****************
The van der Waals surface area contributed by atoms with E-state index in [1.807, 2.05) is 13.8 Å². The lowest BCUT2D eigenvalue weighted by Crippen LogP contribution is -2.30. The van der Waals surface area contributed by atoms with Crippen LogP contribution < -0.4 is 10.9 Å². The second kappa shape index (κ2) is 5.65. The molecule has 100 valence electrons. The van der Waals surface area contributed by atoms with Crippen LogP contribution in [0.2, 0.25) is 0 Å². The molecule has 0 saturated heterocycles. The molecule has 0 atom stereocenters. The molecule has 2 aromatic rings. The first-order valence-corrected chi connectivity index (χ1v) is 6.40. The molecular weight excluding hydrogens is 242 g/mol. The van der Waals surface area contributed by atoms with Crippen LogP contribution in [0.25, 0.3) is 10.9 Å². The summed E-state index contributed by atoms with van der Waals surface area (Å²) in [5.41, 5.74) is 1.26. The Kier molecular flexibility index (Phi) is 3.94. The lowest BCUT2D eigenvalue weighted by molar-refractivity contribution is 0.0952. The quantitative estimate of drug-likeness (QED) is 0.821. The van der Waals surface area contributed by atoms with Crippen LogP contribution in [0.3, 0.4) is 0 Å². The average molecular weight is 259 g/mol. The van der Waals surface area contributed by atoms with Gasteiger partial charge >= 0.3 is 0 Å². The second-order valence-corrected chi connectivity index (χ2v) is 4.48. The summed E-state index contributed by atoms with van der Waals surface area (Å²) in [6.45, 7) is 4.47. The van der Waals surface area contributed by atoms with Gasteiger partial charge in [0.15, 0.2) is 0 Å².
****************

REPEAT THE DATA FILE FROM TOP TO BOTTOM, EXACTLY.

The van der Waals surface area contributed by atoms with E-state index in [1.807, 2.05) is 13.8 Å². The lowest BCUT2D eigenvalue weighted by Crippen LogP contribution is -2.30. The van der Waals surface area contributed by atoms with Crippen LogP contribution < -0.4 is 10.9 Å². The second kappa shape index (κ2) is 5.65. The molecule has 100 valence electrons. The van der Waals surface area contributed by atoms with Crippen LogP contribution in [0.2, 0.25) is 0 Å². The molecule has 0 saturated heterocycles. The molecule has 0 atom stereocenters. The molecule has 2 aromatic rings. The first-order valence-corrected chi connectivity index (χ1v) is 6.40. The molecular weight excluding hydrogens is 242 g/mol. The van der Waals surface area contributed by atoms with Crippen LogP contribution in [0.25, 0.3) is 10.9 Å². The summed E-state index contributed by atoms with van der Waals surface area (Å²) in [5.41, 5.74) is 1.26. The Kier molecular flexibility index (Phi) is 3.94. The lowest BCUT2D eigenvalue weighted by molar-refractivity contribution is 0.0952. The quantitative estimate of drug-likeness (QED) is 0.821. The van der Waals surface area contributed by atoms with Crippen LogP contribution in [0.3, 0.4) is 0 Å². The average molecular weight is 259 g/mol. The van der Waals surface area contributed by atoms with Gasteiger partial charge >= 0.3 is 0 Å². The second-order valence-corrected chi connectivity index (χ2v) is 4.48. The summed E-state index contributed by atoms with van der Waals surface area (Å²) in [6.45, 7) is 4.47. The van der Waals surface area contributed by atoms with Gasteiger partial charge in [0.15, 0.2) is 0 Å².